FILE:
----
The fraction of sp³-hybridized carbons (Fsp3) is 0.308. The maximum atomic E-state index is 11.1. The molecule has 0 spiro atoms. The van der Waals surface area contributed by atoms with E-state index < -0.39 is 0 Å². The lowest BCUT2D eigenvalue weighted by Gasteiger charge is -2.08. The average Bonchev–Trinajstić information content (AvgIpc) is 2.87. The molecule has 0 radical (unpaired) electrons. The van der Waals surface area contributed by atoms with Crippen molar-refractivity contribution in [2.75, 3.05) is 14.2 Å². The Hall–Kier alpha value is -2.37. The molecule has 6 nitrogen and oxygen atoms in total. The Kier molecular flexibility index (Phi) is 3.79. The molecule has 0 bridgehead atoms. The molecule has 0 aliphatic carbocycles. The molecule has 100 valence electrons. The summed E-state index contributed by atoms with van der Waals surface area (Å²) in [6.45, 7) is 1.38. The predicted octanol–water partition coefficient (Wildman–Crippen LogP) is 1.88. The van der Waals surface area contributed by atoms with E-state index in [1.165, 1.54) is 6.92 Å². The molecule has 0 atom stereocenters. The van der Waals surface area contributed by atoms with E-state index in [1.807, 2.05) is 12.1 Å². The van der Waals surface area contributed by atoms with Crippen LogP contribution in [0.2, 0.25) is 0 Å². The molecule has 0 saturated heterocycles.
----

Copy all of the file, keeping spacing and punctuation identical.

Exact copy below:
The fraction of sp³-hybridized carbons (Fsp3) is 0.308. The maximum atomic E-state index is 11.1. The molecule has 0 spiro atoms. The van der Waals surface area contributed by atoms with E-state index < -0.39 is 0 Å². The lowest BCUT2D eigenvalue weighted by Gasteiger charge is -2.08. The average Bonchev–Trinajstić information content (AvgIpc) is 2.87. The molecule has 0 radical (unpaired) electrons. The van der Waals surface area contributed by atoms with Crippen molar-refractivity contribution in [2.75, 3.05) is 14.2 Å². The Hall–Kier alpha value is -2.37. The molecule has 6 nitrogen and oxygen atoms in total. The Kier molecular flexibility index (Phi) is 3.79. The molecule has 0 bridgehead atoms. The molecule has 0 aliphatic carbocycles. The molecule has 100 valence electrons. The summed E-state index contributed by atoms with van der Waals surface area (Å²) in [6.45, 7) is 1.38. The predicted octanol–water partition coefficient (Wildman–Crippen LogP) is 1.88. The van der Waals surface area contributed by atoms with E-state index in [1.165, 1.54) is 6.92 Å². The molecule has 0 atom stereocenters. The van der Waals surface area contributed by atoms with E-state index in [1.807, 2.05) is 12.1 Å². The van der Waals surface area contributed by atoms with Crippen LogP contribution in [0.2, 0.25) is 0 Å². The molecule has 0 saturated heterocycles.